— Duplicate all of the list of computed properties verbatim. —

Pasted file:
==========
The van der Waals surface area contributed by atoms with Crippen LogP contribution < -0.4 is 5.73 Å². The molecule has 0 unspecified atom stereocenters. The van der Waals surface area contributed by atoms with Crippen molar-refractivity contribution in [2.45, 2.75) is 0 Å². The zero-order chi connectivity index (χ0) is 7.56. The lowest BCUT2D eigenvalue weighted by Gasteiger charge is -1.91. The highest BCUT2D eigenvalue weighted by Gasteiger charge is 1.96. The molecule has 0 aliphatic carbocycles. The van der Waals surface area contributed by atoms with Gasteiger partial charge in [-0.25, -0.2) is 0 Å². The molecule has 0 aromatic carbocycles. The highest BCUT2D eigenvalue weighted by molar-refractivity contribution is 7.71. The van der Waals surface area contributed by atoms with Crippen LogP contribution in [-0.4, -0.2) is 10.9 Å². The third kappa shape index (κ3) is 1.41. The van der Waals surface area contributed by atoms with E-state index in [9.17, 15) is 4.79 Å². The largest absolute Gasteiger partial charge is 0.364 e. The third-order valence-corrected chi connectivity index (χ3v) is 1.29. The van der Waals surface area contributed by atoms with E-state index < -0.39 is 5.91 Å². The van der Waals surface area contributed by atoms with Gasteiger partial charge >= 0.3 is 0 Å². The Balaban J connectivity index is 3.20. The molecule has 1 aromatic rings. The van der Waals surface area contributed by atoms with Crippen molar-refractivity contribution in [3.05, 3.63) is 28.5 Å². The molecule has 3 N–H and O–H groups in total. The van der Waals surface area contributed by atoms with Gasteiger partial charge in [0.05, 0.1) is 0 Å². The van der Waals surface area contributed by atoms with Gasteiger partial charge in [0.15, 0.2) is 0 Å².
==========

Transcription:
The van der Waals surface area contributed by atoms with Crippen LogP contribution < -0.4 is 5.73 Å². The molecule has 0 unspecified atom stereocenters. The van der Waals surface area contributed by atoms with Crippen molar-refractivity contribution in [2.45, 2.75) is 0 Å². The zero-order chi connectivity index (χ0) is 7.56. The lowest BCUT2D eigenvalue weighted by Gasteiger charge is -1.91. The highest BCUT2D eigenvalue weighted by Gasteiger charge is 1.96. The molecule has 0 aliphatic carbocycles. The van der Waals surface area contributed by atoms with Gasteiger partial charge in [-0.25, -0.2) is 0 Å². The molecule has 0 aromatic carbocycles. The highest BCUT2D eigenvalue weighted by molar-refractivity contribution is 7.71. The van der Waals surface area contributed by atoms with Crippen LogP contribution in [-0.4, -0.2) is 10.9 Å². The third kappa shape index (κ3) is 1.41. The van der Waals surface area contributed by atoms with E-state index in [9.17, 15) is 4.79 Å². The largest absolute Gasteiger partial charge is 0.364 e. The third-order valence-corrected chi connectivity index (χ3v) is 1.29. The van der Waals surface area contributed by atoms with E-state index < -0.39 is 5.91 Å². The van der Waals surface area contributed by atoms with Gasteiger partial charge >= 0.3 is 0 Å². The Balaban J connectivity index is 3.20. The molecule has 1 aromatic rings. The van der Waals surface area contributed by atoms with Crippen molar-refractivity contribution in [3.05, 3.63) is 28.5 Å². The molecule has 3 N–H and O–H groups in total. The van der Waals surface area contributed by atoms with Gasteiger partial charge in [0.05, 0.1) is 0 Å². The van der Waals surface area contributed by atoms with Gasteiger partial charge in [0.15, 0.2) is 0 Å².